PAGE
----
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EU-Israel summit postponed as settlement policy draws fire

Part of the Jewish settlement of Maale Adumim, east of Jerusalem, pictured on November 11, 2009
Ahmad Gharabli (AFP/File)
Diplomats reportedly say opposition from at least five member states led to delay of long-awaited meeting

A summit between Israel and the European Union (EU) scheduled for February 28 and meant to signal an improvement in relations has been postponed in the wake of Israel's announcement of new construction in the West Bank and its passage of a new Israeli retroactively legalizing dozens of outposts built on privately owned Palestinian land, Haaretz reports.

Diplomats speaking anonymously to Haaretz said that the long-delayed summit was again postponed after a meeting of EU foreign ministers saw several countries saying they opposed holding the summit at this time. The objectors reportedly included France, Ireland, Sweden, Finland, and the Netherlands, some of whom were said to think holding a meeting would reward Israel for what they said was unacceptable behavior.

The diplomats told the newspaper that the issue would be discussed at the next meeting between the ministers, which is to take place in early March.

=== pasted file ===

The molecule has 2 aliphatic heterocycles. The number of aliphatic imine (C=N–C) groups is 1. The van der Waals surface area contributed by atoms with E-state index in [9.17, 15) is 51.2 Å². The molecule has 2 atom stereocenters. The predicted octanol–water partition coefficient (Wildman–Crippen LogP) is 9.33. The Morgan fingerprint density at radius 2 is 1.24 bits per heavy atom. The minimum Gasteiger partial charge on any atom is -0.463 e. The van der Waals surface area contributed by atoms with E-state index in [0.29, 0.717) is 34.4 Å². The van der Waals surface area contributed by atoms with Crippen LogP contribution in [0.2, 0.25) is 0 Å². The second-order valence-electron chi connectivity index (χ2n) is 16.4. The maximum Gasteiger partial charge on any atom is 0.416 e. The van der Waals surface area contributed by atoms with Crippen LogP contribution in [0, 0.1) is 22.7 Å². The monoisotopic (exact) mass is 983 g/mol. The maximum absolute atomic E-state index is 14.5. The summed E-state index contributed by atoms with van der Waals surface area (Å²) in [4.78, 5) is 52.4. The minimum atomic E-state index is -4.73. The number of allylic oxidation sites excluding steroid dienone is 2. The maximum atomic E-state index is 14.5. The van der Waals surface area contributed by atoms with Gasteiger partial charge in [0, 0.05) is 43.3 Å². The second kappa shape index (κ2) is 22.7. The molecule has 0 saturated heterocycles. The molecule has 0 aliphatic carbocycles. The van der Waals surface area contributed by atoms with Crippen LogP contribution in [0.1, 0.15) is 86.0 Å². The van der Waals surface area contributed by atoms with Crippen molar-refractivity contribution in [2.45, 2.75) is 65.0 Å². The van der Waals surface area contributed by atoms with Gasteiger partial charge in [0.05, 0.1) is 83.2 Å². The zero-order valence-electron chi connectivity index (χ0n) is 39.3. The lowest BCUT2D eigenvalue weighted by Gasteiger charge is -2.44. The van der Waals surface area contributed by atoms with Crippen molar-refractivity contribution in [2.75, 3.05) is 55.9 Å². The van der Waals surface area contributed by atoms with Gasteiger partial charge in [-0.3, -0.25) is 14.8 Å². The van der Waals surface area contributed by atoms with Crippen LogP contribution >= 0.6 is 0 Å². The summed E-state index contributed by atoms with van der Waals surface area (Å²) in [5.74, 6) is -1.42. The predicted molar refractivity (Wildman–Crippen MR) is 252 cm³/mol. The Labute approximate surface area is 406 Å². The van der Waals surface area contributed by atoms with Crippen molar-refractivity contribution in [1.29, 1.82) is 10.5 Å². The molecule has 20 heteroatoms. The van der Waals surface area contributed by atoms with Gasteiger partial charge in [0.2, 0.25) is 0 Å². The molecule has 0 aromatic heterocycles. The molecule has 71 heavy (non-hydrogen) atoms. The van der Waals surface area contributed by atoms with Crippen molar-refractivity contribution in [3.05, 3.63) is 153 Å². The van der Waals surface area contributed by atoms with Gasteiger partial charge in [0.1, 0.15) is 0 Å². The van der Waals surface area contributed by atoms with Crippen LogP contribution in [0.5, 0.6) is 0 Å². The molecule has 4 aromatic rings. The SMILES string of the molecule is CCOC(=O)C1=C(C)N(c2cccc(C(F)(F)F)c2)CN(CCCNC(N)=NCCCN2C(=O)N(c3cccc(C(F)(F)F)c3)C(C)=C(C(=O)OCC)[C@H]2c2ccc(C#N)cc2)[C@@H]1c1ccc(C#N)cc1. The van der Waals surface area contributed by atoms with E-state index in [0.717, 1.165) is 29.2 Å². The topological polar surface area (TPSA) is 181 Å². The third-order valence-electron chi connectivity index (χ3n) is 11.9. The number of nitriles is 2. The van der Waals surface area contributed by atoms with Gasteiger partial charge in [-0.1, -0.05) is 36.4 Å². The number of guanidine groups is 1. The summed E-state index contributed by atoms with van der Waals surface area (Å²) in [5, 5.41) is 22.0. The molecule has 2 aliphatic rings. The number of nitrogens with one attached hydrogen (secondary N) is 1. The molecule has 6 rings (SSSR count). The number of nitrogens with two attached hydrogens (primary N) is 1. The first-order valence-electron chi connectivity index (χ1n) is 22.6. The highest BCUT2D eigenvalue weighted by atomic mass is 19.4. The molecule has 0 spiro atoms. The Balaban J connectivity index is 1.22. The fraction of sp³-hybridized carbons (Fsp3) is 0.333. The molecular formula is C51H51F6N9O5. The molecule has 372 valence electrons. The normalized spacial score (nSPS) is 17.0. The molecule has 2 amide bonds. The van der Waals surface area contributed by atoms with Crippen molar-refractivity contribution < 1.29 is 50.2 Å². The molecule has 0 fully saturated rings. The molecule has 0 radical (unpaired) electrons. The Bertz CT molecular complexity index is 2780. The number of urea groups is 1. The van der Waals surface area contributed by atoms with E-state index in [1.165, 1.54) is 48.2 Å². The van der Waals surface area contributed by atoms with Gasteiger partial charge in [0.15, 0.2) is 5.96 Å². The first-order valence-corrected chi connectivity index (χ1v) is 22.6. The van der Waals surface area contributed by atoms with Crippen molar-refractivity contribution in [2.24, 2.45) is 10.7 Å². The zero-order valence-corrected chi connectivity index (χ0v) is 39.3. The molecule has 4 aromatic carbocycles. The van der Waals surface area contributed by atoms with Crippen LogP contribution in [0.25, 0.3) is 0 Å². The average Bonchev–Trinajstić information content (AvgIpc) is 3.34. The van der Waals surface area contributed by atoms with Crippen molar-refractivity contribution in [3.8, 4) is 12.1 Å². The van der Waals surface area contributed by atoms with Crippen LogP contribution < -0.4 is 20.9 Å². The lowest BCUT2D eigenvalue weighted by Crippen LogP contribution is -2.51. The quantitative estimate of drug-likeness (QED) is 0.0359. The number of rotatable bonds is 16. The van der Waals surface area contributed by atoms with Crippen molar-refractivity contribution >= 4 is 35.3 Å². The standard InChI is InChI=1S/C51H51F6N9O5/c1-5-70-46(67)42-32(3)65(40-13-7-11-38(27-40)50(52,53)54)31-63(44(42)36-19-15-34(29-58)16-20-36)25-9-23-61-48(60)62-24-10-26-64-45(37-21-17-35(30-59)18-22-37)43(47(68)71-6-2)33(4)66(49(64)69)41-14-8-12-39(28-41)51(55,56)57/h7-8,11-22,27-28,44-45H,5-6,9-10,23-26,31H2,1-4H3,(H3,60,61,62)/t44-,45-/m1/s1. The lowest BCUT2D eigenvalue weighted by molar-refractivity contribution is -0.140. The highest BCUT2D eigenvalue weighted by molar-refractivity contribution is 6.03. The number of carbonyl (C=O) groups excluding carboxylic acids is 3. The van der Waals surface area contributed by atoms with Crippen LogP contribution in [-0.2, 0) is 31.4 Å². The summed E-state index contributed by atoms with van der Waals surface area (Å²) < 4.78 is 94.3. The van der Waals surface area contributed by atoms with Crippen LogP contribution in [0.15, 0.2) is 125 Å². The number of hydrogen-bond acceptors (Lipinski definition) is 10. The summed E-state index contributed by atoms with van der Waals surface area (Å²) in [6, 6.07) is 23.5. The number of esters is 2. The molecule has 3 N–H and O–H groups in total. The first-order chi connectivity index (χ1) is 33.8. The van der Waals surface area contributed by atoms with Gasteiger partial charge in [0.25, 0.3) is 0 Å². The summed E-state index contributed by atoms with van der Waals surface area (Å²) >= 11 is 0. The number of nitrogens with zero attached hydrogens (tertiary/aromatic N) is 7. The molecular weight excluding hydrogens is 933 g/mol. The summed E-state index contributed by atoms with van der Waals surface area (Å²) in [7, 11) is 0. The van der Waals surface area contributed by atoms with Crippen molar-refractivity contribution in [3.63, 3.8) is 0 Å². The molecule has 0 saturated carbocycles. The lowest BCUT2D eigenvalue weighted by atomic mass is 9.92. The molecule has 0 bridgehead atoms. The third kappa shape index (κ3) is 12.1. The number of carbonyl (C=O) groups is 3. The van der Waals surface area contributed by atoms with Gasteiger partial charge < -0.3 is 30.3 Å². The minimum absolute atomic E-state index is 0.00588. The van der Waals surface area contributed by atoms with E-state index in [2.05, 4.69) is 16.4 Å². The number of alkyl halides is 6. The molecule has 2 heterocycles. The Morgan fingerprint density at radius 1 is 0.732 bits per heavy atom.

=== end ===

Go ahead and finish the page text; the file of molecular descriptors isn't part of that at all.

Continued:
The sources told Haaretz that the meeting was held hours before Israel's passage of the new law on West Bank outposts, but that several ministers expressed concern that it would be passed and cited it as one reason the summit should be postponed.

Approval of the so-called "regulation law" drew official condemnation from several European countries.  

French Foreign Minister Jean-Marc Ayrault said he condemned "the adoption of the law by the Knesset yesterday that regulates thousands of housing units that were built on private Palestinian land in the West Bank."

"The law could exacerbate tensions in the region," he continued, adding "I call on Israel to respect its international obligations and rescind the law."

A statement from Germany's foreign ministry said its confidence in the Israeli government's commitment to the two-state solution was "severely shaken."

Germany also noted "odd expressions by individual members of the government, who openly call for the annexation of parts of the West Bank and prepare corresponding legislative drafts," concluding that "this is now a question of credibility." 

The United Kingdom also criticized the law, with Minister for the Middle East Tobias Ellwood saying it "damages Israel’s standing with its international partners."



Israel needs to lessen it's reliance on an EU that stands them in the back at every opportunity.

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